For proof that even the most regulated corners of the asset management space can be circumvented with enough effort, look no further than the $1.8 billion Infinity Q Diversified Alpha Investor Fund (IQDAX), which has halted investor redemptions in the mutual fund due to alleged portfolio manager fraud.
On Monday, Infinity Q Innovative Investments informed investors in the fund that it had received approval from the Securities and Exchange Commission to “suspend redemptions and postpone the date of redemption payments beyond seven days” because it is “unable to value certain assets held in the fund.”
The SEC’s order states that the fund learned on Feb. 18 that Infinity Q chief investment officer and company founder James Velissaris had been tweaking the methodology for counting certain asset valuations, which raised doubts about the accuracy of the reported fair value of those fund holdings.
Infinity Q could not be reached for comment for this story.
The company posted on its website confirming the SEC findings on Feb. 19 stating that “it could not value the assets for purposes of calculating the fund’s net asset value.”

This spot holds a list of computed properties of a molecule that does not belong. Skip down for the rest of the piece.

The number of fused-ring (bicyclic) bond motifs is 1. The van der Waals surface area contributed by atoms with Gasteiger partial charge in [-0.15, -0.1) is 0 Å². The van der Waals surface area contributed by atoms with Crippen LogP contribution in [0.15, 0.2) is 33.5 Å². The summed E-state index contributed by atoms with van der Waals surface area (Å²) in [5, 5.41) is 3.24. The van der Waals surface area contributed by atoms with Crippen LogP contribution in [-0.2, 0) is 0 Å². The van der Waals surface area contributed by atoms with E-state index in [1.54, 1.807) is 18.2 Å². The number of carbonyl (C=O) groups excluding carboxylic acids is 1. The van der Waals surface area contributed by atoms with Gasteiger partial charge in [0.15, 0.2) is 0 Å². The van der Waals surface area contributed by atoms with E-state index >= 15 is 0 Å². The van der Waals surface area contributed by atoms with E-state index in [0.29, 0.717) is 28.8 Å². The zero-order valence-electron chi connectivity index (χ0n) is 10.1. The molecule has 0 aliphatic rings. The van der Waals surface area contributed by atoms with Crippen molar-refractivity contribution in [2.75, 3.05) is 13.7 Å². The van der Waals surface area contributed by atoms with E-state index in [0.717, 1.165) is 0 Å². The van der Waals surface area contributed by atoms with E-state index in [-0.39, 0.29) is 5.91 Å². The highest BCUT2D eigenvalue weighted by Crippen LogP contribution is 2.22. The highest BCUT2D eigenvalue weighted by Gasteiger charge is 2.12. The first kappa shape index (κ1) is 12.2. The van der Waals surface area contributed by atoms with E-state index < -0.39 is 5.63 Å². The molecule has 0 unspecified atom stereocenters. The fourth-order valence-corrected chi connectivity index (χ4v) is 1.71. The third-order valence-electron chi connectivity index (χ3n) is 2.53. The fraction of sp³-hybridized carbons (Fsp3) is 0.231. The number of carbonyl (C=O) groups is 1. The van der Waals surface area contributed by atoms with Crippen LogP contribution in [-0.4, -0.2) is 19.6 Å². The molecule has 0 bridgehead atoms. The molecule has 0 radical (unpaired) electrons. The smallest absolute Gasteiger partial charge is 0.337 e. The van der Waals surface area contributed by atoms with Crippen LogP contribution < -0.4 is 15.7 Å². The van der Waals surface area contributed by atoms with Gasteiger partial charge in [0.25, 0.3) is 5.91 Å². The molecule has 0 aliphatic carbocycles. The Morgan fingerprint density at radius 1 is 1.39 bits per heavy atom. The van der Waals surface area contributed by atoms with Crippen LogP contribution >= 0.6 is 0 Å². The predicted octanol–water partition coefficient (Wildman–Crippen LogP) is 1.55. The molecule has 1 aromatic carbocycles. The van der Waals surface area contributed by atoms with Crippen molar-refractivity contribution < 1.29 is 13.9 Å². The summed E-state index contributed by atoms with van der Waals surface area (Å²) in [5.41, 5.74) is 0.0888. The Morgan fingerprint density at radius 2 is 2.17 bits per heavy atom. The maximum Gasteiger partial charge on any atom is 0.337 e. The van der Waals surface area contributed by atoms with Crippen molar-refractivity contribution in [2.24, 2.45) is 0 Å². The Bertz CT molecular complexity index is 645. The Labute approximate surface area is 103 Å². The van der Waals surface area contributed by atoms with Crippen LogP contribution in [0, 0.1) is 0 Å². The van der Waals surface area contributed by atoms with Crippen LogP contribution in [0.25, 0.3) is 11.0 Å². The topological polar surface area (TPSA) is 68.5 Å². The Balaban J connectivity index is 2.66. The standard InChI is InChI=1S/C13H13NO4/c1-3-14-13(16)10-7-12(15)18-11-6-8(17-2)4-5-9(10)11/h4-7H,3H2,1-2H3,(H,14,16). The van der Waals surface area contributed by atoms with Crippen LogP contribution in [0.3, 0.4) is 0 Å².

According to the company statement, Velissaris “has been relieved of his duties,” effective Feb. 21.
As an open-end mutual fund, the alternative strategy fund is required to be able to redeem its shares at the net asset value every business day.
The company stated that it intends to proceed with a liquidation plan and distribution to shareholders, both of which will be presented to the SEC for approval. There is no estimate as to when the liquidation and distribution will be completed.
Morningstar analyst Bobby Blue described the multi-strategy alternative fund as “pretty complex, and not something you will see in most retail investor portfolios,” but also doesn’t see a reason the underlying assets would have been so difficult to track.
“It’s a complex model, but the variance and volatility swaps they were using are based on the volatility of the underlying instruments,” he said. “Those pricing numbers are available and they should have been able to price them.”
The six-year-old fund, which has a four-star performance rating from Morningstar, is up less than 1% so far this year, and gained 5.9% last year.
By comparison, the S&P 500 Index is up 3.3% this year and gained more than 16% last year.
Todd Rosenbluth, director of mutual fund and ETF research at CFRA, said the Infinity Q fund is an example of how “alternative strategies can often be opaque making it hard for advisors to assess the risk and reward potential.”
“However, it is extremely rare for any fund to halt redemptions,” he added. “We don’t think this alone should steer advisers away from alternatives.”
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